The Toll classic wester

The Toll | The Classic Western Comes to Wales

Can Wales really fit into the mould of the classic Western film? Gareth Smith reviews Ryan Andrew Hooper’s The Toll, a dark comedy thriller set in Pembrokeshire.

“This had better be fucking good” is the opening line of The Toll, and expectations are indeed high. Films from and set in Wales remain a rarity and one described as “a modern Welsh take on the classic Western” might easily have slipped into broad caricature and cliché. Luckily, Ryan Andrew Hooper’s feature-length debut The Toll avoids the worst pitfalls of the “we’re all mad down ’ere!” genre and is instead a darkly-comic and sharply-written crime caper with affection, rather than condescension, for its setting and characters. 

The transposing of Western themes and motifs into contemporary films is not a new phenomenon, but it does have a sense of novelty in the specifically Welsh context of The Toll. The twanging and whistling of the soundtrack works perfectly with the shots of vast and deserted landscapes, while the narrative itself, a story of grudges, grief and repressed rage, fits surprisingly well into the context of a rural village. This hybridity is perhaps epitomised in the use of a Western cover of ‘Yma o Hyd’ as a group of farmers set out for violent revenge. Other cliches are also explored, challenged or subverted; the ubiquitous ‘stony reception at a saloon’ scene is replayed in a cosy Welsh pub, demonstrating that the film is both aware of, and keen to lampoon, its cinematic antecedents.

The Toll classic western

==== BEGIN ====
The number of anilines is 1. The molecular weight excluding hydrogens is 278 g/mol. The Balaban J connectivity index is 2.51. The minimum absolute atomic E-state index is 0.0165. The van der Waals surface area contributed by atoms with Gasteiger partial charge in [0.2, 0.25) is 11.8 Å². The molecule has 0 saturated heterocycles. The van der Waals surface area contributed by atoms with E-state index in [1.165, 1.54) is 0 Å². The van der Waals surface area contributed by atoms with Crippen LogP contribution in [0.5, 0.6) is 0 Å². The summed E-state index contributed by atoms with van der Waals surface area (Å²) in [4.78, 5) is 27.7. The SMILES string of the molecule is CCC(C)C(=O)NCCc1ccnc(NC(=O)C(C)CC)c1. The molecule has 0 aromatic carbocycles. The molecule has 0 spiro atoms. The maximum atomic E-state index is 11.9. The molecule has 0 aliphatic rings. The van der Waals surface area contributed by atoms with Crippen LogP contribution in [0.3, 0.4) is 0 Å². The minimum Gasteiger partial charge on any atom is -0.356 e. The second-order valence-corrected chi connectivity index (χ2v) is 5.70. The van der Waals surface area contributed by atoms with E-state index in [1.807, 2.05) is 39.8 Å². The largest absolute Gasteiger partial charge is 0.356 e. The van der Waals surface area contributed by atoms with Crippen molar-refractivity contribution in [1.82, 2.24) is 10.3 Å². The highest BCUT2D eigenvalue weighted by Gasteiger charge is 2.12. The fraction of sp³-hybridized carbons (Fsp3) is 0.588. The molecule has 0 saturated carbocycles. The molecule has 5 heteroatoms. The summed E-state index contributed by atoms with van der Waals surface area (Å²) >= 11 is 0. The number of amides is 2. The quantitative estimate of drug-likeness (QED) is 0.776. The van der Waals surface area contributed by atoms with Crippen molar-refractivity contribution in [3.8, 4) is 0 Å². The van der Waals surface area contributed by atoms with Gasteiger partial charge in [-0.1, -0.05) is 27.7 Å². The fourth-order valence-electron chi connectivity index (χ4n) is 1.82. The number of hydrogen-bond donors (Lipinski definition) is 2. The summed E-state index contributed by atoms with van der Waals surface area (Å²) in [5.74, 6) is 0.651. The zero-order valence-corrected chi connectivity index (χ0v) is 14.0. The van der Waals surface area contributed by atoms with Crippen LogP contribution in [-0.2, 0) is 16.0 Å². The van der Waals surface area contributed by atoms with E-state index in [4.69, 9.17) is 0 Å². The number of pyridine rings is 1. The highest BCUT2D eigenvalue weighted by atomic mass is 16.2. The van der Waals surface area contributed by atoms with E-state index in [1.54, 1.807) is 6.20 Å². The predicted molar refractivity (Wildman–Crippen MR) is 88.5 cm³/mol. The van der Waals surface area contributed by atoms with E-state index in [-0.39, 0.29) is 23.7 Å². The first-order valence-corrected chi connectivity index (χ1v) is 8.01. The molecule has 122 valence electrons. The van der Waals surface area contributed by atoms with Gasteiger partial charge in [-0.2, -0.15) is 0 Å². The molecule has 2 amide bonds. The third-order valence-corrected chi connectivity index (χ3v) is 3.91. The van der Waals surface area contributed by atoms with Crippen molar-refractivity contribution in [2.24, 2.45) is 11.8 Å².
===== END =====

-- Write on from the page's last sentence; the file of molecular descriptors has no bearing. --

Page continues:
The Toll

The plot of The Toll – which loops and spirals in a manner befitting a Spaghetti Western – concerns a mysterious figure known only as “Toll Booth” (Michael Smiley) who, despite his lethargic and droll persona, appears to be masterminding a criminal enterprise from the claustrophobic confines of his seldom-used toll. Catrin (Annes Elwy) is the police officer trying to maintain order in the face of escalating chaos (and while driving around with the ashes of her father in the passenger seat). Both lead performances are pitched exactly right, playing up to the pastiche while avoiding full-on parody.

The use of several comedians in the supporting cast of The Toll (Paul Kaye, Evelyn Mok, Steve Oram) also contributes to the tongue-in-cheek tone and ensures several laugh-out-loud moments. Matt Redd’s script is packed with memorable quips; the robber who shouts “follow us on Instagram” as she flees the scene and the sign that reads “Welcome to Pembrokeshire – Where English People Come to Die” are reminiscent of the comedy that punctuates Martin McDonagh’s In Bruges or Seven Psychopaths. One of the highlights is newcomer Mr Henry (Oram) bemoaning the “foreigners who refuse to integrate” and claiming that “Wales is the only place the English have left”. Whether irreverent or cutting, this wry humour allows for several effective changes in tone in which funny situations are suddenly and violently undermined.

This desire to disorientate extends to the film’s chronology, which regularly jumps around and back in time. The winding narrative is framed by Toll Booth recounting the day’s events to Catrin, allowing for some postmodern comments on the tone, pace and perplexities of the plot. It builds to the expected and bloody shootout, tying its various loose ends and concluding with a meditation on fate, resolution and, conversely, the power of inaction. While there is always a fine line between playfully postmodern and pretentious, The Toll maintains its balance and offers a funny and fresh alternative to the usual Welsh filmic diet of Dylan Thomas biopics and industrial strife. It is, overall, pretty fucking good.


Ryan Andrew Hooper’s The Toll premiered on the 25th of February at Glasgow Film Festival.

Gareth Smith is a regular Wales Arts Review contributor.

classic western